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Baby born in 18 minutes

Holly Jantzen made it as far as the French Hospital Medical Center parking lot when Zoë Patrice Jantzen, her second child, slipped almost effortlessly into the world on the front seat of a Toyota Avalon at 10:45 p.m. Friday.

Holly’s water had broken with a “pop” at 10:27 p.m., while she and her husband Garth, both 28, were watching a movie at their home in rural San Luis Obispo.

They were in the car and off in six minutes, as Holly chatted on a cell phone with her mother and friends. But just minutes into the ride, she began experiencing the pain of intense contractions, urging her husband to run red lights and stop signs.

One stoplight away from French Hospital, Holly realized she might not make it inside. “I was screaming at the top of my lungs — I could feel it coming out,” she said.

Garth stopped outside the hospital’s emergency room, which was locked—but in his panic couldn’t find the doorbell.

Meanwhile Holly could feel the baby crowning, and screamed at Garth to return to the car. As he helped her rip off her pajama pants, another pregnant woman in labor and her husband walked by, and alerted hospital staff by yelling, “Its head is out!” emergency room nurse Sonny Valdez said.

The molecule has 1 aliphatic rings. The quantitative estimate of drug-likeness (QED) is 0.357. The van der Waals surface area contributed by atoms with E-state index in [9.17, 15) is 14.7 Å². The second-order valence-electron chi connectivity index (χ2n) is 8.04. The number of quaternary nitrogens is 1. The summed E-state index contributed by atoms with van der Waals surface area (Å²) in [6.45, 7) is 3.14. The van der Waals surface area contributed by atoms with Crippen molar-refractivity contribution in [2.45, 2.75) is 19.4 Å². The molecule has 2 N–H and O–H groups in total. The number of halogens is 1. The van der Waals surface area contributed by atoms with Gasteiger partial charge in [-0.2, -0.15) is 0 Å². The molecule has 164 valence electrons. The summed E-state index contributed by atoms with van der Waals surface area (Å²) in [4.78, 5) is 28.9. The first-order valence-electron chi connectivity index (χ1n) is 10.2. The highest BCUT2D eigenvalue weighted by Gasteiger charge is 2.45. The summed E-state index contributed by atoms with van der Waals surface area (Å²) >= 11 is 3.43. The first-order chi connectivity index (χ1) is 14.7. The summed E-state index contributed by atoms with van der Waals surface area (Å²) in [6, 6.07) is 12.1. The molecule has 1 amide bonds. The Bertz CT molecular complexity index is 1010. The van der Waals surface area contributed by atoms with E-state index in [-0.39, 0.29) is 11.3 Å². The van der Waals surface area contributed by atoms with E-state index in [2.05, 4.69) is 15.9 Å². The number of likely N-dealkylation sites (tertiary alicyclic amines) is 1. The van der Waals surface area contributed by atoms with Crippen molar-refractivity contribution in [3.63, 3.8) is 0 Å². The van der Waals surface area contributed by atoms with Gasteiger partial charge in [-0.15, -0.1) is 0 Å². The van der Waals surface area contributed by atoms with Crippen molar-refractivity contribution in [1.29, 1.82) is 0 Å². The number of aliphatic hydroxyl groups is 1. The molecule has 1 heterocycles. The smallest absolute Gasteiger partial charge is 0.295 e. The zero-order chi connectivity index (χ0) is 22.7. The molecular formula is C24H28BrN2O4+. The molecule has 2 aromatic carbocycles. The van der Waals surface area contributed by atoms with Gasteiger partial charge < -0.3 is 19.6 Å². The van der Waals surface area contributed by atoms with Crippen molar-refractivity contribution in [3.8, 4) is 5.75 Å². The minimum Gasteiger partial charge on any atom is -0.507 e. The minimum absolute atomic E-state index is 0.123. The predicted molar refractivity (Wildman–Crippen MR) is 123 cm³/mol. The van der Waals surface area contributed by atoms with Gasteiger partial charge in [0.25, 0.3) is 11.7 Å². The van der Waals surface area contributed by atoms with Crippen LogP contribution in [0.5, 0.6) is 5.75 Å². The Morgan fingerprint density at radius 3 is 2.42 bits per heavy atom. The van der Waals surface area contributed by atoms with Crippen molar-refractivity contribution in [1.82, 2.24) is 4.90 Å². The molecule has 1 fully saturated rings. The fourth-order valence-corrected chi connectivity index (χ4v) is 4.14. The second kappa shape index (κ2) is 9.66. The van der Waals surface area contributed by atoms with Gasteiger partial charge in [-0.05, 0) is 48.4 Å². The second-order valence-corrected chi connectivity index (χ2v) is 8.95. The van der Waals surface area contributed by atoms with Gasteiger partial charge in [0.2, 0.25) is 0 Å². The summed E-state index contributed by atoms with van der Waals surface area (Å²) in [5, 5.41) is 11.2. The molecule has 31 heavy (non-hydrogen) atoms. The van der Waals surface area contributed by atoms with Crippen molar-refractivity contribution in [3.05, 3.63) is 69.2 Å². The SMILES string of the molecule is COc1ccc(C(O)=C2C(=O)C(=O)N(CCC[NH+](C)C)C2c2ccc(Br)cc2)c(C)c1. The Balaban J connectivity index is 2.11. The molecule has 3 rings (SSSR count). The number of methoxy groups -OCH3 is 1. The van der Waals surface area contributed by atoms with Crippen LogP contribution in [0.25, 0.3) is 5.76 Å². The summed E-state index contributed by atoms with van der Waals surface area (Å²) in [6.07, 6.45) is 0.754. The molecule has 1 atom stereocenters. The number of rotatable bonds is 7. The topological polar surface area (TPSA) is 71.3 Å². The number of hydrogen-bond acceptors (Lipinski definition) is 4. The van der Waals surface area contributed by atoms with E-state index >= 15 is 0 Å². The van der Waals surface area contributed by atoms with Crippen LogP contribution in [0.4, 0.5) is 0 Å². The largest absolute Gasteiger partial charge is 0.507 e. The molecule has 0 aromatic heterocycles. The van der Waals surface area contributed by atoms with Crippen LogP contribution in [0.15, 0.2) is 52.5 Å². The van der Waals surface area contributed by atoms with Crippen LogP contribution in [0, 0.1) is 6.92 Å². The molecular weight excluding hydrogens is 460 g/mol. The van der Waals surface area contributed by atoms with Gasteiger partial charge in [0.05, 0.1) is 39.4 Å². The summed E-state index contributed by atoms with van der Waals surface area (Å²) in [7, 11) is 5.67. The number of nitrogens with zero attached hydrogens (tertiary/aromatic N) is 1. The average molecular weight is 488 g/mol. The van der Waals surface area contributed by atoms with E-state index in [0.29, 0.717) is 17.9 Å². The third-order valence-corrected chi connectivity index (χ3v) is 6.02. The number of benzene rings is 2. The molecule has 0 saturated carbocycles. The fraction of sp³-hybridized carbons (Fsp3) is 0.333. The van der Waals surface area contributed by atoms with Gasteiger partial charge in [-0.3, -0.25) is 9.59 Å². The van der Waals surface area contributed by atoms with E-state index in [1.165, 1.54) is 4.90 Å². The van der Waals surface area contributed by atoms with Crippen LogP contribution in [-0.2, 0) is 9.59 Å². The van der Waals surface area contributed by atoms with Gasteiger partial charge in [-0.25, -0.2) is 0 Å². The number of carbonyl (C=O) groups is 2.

Just one push later, Zoë was born into her father’s arms.

For several shaky seconds, Holly and Garth admired their new 6 pound, 12 ounce baby daughter in the dim orange light of the emergency room entrance, speechless.

Then came the parade of medical professionals, who burst out of the waiting room with a suction to get the baby breathing properly and a blanket to keep her warm. With medical tools splayed on the hood and a paramedic on the roof of the car with a flashlight, a physician clamped the umbilical cord.

Less than 20 minutes had passed since Holly’s water broke. Charlotte Ault, director of the obstetrics department at French, has seen a range of labors lasting from three minutes to three days, she said — but usually they last at least a few hours.

Once safely inside the hospital with her baby, Holly laughed and cried as she called her parents, who with the Jantzens own Higher Groundz Coffee House and Eatery in San Luis Obispo.

“You can tell mom to take her time,” she said to her father.

Since receiving Holly’s first call that her water had broken, Laurie Stewart had quickly dressed, sipped a cup of tea and made a sandwich. She had imagined her daughter would be hungry after a long night of labor.

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